Since September 2014, asylum seeking families with children are detained in Hungary1 based on a provision (Section 31/A (7) of the Asylum Act) that has been in force since the introduction of asylum detention in July 2013, but that had however never been applied before.
According to the law, families can be detained for up to 30 days. According to the information from persons working in the field, the asylum detention facilities in Békéscsaba and Debrecen are now used specifically for detaining families, while Nyírbátor is used for single men.
The Hungarian Helsinki Committee (HHC) expresses concern over the situation of asylum detention facilities, which are not appropriate for the detention of families. Children do not attend school, no recreational or educational activities are organised inside the centres, very few leisure materials are available and food is not adequate for children. The HHC received also complaints from detainees that children are intimidated by police officers and armed security guards in uniform, with truncheons and handcuffs, present in the facilities.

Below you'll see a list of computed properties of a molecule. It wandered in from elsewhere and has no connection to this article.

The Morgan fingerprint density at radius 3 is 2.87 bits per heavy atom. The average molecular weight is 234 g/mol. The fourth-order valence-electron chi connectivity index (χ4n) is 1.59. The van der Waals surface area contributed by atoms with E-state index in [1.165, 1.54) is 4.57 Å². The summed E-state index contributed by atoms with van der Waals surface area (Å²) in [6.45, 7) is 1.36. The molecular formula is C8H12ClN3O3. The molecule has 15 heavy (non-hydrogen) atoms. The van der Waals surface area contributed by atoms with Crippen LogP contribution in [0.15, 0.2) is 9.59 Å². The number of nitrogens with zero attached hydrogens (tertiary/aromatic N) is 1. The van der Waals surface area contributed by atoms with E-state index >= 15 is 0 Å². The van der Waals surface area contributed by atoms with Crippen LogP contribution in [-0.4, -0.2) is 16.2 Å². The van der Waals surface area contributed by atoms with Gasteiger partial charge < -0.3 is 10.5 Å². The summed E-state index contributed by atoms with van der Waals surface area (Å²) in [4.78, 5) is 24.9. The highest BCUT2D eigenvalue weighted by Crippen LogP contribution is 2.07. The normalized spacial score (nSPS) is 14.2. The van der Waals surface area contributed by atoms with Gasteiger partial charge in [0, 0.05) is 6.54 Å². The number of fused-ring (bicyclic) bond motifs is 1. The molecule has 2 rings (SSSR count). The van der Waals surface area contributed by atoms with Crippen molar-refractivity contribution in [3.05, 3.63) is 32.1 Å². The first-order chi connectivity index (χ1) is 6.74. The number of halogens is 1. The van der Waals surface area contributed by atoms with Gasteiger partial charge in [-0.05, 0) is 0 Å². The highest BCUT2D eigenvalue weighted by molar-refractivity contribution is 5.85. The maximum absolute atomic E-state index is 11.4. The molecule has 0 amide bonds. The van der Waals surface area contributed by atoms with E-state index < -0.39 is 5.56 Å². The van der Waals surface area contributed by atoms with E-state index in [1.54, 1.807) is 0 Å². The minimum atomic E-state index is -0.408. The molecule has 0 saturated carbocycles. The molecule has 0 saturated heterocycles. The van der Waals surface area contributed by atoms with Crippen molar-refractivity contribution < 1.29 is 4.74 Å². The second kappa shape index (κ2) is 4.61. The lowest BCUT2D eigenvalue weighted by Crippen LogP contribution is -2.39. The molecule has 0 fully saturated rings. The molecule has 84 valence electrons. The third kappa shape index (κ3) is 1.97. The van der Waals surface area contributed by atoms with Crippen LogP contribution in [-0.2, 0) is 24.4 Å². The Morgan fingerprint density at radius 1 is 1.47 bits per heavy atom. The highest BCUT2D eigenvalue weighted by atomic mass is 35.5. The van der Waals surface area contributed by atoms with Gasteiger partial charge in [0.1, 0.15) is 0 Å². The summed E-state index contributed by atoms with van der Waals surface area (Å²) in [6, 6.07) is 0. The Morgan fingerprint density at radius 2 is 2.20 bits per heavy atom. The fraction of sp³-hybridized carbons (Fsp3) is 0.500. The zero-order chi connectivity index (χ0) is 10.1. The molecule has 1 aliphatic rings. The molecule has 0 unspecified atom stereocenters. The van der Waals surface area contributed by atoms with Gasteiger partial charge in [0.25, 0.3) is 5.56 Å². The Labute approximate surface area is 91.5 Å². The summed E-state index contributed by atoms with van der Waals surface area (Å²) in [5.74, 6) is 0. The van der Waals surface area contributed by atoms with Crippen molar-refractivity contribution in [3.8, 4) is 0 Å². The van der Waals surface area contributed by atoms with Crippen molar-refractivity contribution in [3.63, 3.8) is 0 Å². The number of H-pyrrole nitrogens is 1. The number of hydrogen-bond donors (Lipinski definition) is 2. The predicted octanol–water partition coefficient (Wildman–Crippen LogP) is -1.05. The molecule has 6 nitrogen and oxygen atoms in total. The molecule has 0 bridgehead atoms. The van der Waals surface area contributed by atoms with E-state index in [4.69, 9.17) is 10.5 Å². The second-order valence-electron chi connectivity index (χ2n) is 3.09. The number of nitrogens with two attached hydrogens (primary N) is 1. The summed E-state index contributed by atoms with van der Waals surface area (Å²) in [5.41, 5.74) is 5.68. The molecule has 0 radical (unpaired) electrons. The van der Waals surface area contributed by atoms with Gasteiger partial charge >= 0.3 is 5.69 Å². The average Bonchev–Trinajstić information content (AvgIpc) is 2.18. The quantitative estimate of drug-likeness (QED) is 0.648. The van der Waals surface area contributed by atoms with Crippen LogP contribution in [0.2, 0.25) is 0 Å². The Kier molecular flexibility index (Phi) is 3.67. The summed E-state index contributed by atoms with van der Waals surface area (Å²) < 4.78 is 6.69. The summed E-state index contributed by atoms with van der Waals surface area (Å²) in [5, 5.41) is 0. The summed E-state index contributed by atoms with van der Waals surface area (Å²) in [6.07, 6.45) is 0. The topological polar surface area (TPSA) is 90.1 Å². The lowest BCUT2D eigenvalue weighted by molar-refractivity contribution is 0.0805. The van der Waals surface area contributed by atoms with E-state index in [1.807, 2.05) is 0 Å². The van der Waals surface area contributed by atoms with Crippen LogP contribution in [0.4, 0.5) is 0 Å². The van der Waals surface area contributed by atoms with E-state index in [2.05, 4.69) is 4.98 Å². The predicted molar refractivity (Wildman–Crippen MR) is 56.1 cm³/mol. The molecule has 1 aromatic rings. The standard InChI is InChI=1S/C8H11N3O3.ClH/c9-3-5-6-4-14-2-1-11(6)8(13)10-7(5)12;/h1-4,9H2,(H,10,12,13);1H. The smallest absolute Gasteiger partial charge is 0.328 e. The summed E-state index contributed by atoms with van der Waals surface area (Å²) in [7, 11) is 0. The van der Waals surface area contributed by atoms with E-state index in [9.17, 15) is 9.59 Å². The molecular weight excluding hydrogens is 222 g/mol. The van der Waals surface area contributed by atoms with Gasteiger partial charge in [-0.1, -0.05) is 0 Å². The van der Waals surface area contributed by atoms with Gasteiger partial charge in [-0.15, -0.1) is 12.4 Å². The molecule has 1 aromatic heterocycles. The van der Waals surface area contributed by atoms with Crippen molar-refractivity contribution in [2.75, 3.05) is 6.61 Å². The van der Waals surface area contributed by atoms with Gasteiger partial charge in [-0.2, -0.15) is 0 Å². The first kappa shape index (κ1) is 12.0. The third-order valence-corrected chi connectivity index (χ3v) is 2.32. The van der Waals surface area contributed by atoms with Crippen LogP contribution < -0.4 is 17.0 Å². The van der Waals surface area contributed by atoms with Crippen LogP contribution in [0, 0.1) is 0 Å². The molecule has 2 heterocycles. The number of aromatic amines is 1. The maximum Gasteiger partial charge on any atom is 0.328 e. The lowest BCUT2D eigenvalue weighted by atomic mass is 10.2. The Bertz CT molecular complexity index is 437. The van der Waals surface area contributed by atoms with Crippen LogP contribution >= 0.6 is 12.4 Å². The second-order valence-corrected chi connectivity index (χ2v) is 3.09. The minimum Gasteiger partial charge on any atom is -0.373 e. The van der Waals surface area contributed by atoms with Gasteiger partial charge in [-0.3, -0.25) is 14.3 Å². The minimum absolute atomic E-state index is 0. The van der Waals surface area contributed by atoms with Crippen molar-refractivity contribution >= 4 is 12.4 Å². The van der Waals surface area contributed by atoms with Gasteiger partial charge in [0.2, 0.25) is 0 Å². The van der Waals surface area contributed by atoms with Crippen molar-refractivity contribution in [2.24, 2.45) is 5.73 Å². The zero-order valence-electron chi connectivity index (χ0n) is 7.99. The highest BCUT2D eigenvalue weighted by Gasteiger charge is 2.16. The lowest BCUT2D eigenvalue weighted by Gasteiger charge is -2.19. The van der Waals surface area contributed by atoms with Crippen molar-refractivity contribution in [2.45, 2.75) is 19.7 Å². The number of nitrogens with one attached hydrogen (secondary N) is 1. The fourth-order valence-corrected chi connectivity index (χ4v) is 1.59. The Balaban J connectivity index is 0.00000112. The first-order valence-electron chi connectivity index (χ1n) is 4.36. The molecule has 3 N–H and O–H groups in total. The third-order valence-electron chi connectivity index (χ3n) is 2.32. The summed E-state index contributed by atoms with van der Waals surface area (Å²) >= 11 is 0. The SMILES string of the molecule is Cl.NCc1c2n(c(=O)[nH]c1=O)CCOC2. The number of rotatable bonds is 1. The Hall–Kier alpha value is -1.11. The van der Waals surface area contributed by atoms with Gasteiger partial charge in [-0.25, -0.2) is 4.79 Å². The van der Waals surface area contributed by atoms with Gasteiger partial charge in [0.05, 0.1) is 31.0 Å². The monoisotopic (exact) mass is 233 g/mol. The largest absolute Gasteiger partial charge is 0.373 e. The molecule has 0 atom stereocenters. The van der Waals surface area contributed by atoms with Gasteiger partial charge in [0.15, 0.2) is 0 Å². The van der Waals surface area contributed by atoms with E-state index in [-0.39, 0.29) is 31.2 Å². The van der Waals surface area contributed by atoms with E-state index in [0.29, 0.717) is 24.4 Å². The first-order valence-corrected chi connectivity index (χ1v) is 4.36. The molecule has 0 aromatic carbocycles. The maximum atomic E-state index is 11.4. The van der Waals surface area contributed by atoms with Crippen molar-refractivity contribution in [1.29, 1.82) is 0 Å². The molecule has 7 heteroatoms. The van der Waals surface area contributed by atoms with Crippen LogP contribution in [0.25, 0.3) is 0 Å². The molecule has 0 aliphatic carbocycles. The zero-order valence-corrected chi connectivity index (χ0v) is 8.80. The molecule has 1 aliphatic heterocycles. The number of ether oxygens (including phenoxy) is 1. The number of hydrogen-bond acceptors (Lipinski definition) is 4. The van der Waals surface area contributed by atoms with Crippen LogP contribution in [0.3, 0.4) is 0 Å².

In addition, the facility in Debrecen is particularly unsuitable for families, as the small and bleak fenced courtyard, with no trees or benches, cannot be used for any meaningful free-time activity.
Grounds for detention of asylum seekers include, among others, identification purposes, the submission of the asylum application at the airport, and risk of absconding. As highlighted in the latest version of the AIDA report, the latter ground is sometimes assessed in a “very arbitrary way”, as it may be based on the asylum seeker’s statement that Hungary is not their preferred country of destination.
Despite the Asylum Act’s provision that the detention of families can be ordered only as “a measure of last resort”, the HHC believes that this safeguard is not applied, in contrast with the principle of the best interest of the child. In particular, the best interest of the child is not taken into account and alternatives to detention are not duly considered. Therefore, decisions to detain families are not taken on the basis of an individual assessment as foreseen by Article 8(2) of the recast Reception Conditions Directive.
- 1. The current situation was reported to the Hungarian Helsinki Committee through its network of lawyers and NGO staff present in the detention centres. As the situation is evolving rapidly and the HHC is not kept informed by the Office of Immigration and Nationality (OIN) of further developments, it cannot be foreseen for how long families will keep being detained.